Tottenham Riots IV

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M. Spector M. Spector's picture
Tottenham Riots IV
M. Spector M. Spector's picture

The final report from the Riots Communities and Victims Panel established by the government to investigate the causes of last August’s riots and their possible policy responses has just been published, as UK blogger [url=http://www.infernalmachine.co.uk/?p=1543]Matt Carr[/url] reports:

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In addition to ‘poor parenting’, failing schools and social deprivation, the report describes commercialism and materialism as significant driving forces behind the riots, which it describes as

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…characterised by opportunistic looting, very much targeted at brands – 50 per cent of recorded offences in the riots were acquisitive in nature….the Panel was told that the majority of shops targeted stocked high value consumer products – clothes, trainers, mobile telephones and computers.

These observations echo a report by the City Broker Tullet Brebon last August, which blamed the riots, in part, on an ‘out control consumerist ethos’ and argued that ‘The dominant ethos of “I buy, therefore I am” needs to be challenged by a shift of emphasis from material to non-material values.’

Faced with this dismal spectacle of brand-drenched consumerist youth, we are fortunate to have a number of high-profile models who can provide a route towards a less materialistic culture and the community-based values and social responsibility that our ex-Etonian PM once identified as the hallmarks of the ‘big society.’

We might start with the 23 members of the 29-strong ‘cabinet of millionaires’ who are worth at least £1 million, who have just awarded themselves and others in the same income bracket a big tax cut. Like the 2nd Baron Strathclyde, Leader of the House of Lords, with a total fortune of £10 million, and a £2.3million house in Westminster. And Defense Secretary Phil Hammond, who co-owns a £1million house in Westminster and a £400,000 home in Woking, Surrey, courtesy of his £6 m stake in the property company Castlemead.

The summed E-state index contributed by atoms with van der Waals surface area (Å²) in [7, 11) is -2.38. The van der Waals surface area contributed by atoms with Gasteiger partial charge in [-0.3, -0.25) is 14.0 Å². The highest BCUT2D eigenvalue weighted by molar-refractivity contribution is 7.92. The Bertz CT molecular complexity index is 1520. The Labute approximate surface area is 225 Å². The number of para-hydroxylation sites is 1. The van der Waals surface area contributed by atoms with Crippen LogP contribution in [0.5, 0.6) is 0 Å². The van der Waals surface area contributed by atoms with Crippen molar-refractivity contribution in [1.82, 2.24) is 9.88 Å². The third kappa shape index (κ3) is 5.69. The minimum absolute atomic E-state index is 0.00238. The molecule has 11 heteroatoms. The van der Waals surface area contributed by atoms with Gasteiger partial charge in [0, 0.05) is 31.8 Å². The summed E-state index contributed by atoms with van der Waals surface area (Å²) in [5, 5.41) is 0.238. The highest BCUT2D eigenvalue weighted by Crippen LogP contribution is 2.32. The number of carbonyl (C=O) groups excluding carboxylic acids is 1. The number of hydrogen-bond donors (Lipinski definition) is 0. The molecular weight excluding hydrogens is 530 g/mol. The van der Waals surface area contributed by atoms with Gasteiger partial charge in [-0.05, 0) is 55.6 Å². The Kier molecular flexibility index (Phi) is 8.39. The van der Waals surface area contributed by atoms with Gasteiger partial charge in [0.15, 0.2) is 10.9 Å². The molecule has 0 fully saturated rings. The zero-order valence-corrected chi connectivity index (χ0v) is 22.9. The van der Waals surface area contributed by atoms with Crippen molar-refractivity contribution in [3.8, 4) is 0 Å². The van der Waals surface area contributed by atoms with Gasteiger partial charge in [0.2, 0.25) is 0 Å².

Then there are our MPs, many of whom, as the Telegraph described it, when the expenses scandal broke in 2009:

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‘ …used taxpayers’ money intended to cover the cost of running their constituency offices to buy everything from the latest technological gizmos to fridge magnets and gardening services. Eight ministers have claimed a total of more than £3,000 to pay for digital cameras and camcorders, while several have claimed for a bizarre array of other purchases.’

These include Roger Berry, former Labour MP for Kingswood, who claimed expenses at his designated second home in London on a Sony 26-inch LCD TV, a £250 on DVD player, a £1067.49 washer dryer, and a £574.28 dishwasher.

And Clive Betts, Labour MP for Sheffield South East, who claimed £1,268 for carpets and £570 sofa bed; £689.99 for a television; £1,433.50 on decoration; £1,220 on furniture; and £1,135.20 on a bed.

And let’s not forget out our education secretary Michael Gove. In a Parliamentary debate on the riots last August, Gove blamed the riots on ‘a culture of greed and instant gratification, rootless hedonism and amoral violence’.

Between 2005-07 Gove claimed £7,000 expenses on furnishing his north Kensington home, which included a £331 Chinon armchair, a £493 Manchu cabinet, a pair of elephant lamps for £134.50, a £750 Loire table, a birch Camargue chair worth £432 and a birdcage coffee table for £238.50....

So look and learn kids – or at least those of you who come from low-income backgrounds or ‘troubled families’. Remember that material goods can’t buy happiness, status or prestige and that ‘values’ are what really holds society together.